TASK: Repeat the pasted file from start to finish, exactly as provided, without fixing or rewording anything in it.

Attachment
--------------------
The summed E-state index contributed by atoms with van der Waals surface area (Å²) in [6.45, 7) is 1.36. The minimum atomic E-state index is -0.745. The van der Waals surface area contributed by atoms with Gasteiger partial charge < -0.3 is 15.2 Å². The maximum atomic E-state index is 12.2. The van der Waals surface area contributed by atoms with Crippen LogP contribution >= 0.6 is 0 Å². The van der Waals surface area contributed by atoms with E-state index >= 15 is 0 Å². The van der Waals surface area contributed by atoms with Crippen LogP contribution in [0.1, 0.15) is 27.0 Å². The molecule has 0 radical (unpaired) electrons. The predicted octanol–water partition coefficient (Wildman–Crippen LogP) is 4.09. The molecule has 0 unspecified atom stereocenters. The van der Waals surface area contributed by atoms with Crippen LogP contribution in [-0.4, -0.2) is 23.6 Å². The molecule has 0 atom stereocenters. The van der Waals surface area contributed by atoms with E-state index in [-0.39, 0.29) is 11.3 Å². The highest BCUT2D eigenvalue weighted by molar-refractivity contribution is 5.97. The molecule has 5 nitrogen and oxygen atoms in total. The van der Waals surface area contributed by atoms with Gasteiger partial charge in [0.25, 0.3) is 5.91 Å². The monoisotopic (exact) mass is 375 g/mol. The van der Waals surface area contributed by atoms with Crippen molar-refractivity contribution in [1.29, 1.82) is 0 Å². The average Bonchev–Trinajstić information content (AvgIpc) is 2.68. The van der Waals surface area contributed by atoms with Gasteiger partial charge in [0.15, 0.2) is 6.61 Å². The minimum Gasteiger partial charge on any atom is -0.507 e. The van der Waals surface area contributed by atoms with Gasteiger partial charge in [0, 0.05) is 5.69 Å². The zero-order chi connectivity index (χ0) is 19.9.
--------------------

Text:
The summed E-state index contributed by atoms with van der Waals surface area (Å²) in [6.45, 7) is 1.36. The minimum atomic E-state index is -0.745. The van der Waals surface area contributed by atoms with Gasteiger partial charge < -0.3 is 15.2 Å². The maximum atomic E-state index is 12.2. The van der Waals surface area contributed by atoms with Crippen LogP contribution >= 0.6 is 0 Å². The van der Waals surface area contributed by atoms with E-state index >= 15 is 0 Å². The van der Waals surface area contributed by atoms with Crippen LogP contribution in [0.1, 0.15) is 27.0 Å². The molecule has 0 radical (unpaired) electrons. The predicted octanol–water partition coefficient (Wildman–Crippen LogP) is 4.09. The molecule has 0 unspecified atom stereocenters. The van der Waals surface area contributed by atoms with Crippen LogP contribution in [-0.4, -0.2) is 23.6 Å². The molecule has 0 atom stereocenters. The van der Waals surface area contributed by atoms with E-state index in [-0.39, 0.29) is 11.3 Å². The highest BCUT2D eigenvalue weighted by molar-refractivity contribution is 5.97. The molecule has 5 nitrogen and oxygen atoms in total. The van der Waals surface area contributed by atoms with Gasteiger partial charge in [0.25, 0.3) is 5.91 Å². The monoisotopic (exact) mass is 375 g/mol. The van der Waals surface area contributed by atoms with Crippen molar-refractivity contribution in [1.29, 1.82) is 0 Å². The average Bonchev–Trinajstić information content (AvgIpc) is 2.68. The van der Waals surface area contributed by atoms with Gasteiger partial charge in [0.15, 0.2) is 6.61 Å². The minimum Gasteiger partial charge on any atom is -0.507 e. The van der Waals surface area contributed by atoms with Gasteiger partial charge in [0, 0.05) is 5.69 Å². The zero-order chi connectivity index (χ0) is 19.9.